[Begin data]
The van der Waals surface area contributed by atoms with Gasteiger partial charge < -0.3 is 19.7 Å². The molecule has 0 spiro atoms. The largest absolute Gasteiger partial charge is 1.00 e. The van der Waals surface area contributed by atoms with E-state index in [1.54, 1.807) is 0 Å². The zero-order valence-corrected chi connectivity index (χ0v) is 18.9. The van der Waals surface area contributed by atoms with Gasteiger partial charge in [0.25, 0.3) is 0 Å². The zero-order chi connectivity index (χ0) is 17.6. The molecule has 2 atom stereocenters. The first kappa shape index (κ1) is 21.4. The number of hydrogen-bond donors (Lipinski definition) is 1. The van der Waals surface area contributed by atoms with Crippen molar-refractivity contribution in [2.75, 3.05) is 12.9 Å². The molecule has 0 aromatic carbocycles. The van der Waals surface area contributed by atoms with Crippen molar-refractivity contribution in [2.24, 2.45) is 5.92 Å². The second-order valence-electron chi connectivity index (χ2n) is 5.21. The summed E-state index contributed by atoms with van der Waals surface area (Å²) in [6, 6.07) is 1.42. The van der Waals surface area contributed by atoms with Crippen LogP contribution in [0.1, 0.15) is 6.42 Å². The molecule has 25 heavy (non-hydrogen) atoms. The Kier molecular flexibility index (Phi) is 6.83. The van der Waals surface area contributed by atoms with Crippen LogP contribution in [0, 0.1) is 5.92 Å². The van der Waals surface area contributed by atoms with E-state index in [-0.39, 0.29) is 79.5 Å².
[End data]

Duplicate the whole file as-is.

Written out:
The van der Waals surface area contributed by atoms with Gasteiger partial charge < -0.3 is 19.7 Å². The molecule has 0 spiro atoms. The largest absolute Gasteiger partial charge is 1.00 e. The van der Waals surface area contributed by atoms with E-state index in [1.54, 1.807) is 0 Å². The zero-order valence-corrected chi connectivity index (χ0v) is 18.9. The van der Waals surface area contributed by atoms with Gasteiger partial charge in [0.25, 0.3) is 0 Å². The zero-order chi connectivity index (χ0) is 17.6. The molecule has 2 atom stereocenters. The first kappa shape index (κ1) is 21.4. The number of hydrogen-bond donors (Lipinski definition) is 1. The van der Waals surface area contributed by atoms with Crippen molar-refractivity contribution in [2.75, 3.05) is 12.9 Å². The molecule has 0 aromatic carbocycles. The van der Waals surface area contributed by atoms with Crippen molar-refractivity contribution in [2.24, 2.45) is 5.92 Å². The second-order valence-electron chi connectivity index (χ2n) is 5.21. The summed E-state index contributed by atoms with van der Waals surface area (Å²) in [6, 6.07) is 1.42. The van der Waals surface area contributed by atoms with Crippen LogP contribution in [0.1, 0.15) is 6.42 Å². The molecule has 25 heavy (non-hydrogen) atoms. The Kier molecular flexibility index (Phi) is 6.83. The van der Waals surface area contributed by atoms with Crippen LogP contribution in [0, 0.1) is 5.92 Å². The van der Waals surface area contributed by atoms with E-state index in [-0.39, 0.29) is 79.5 Å².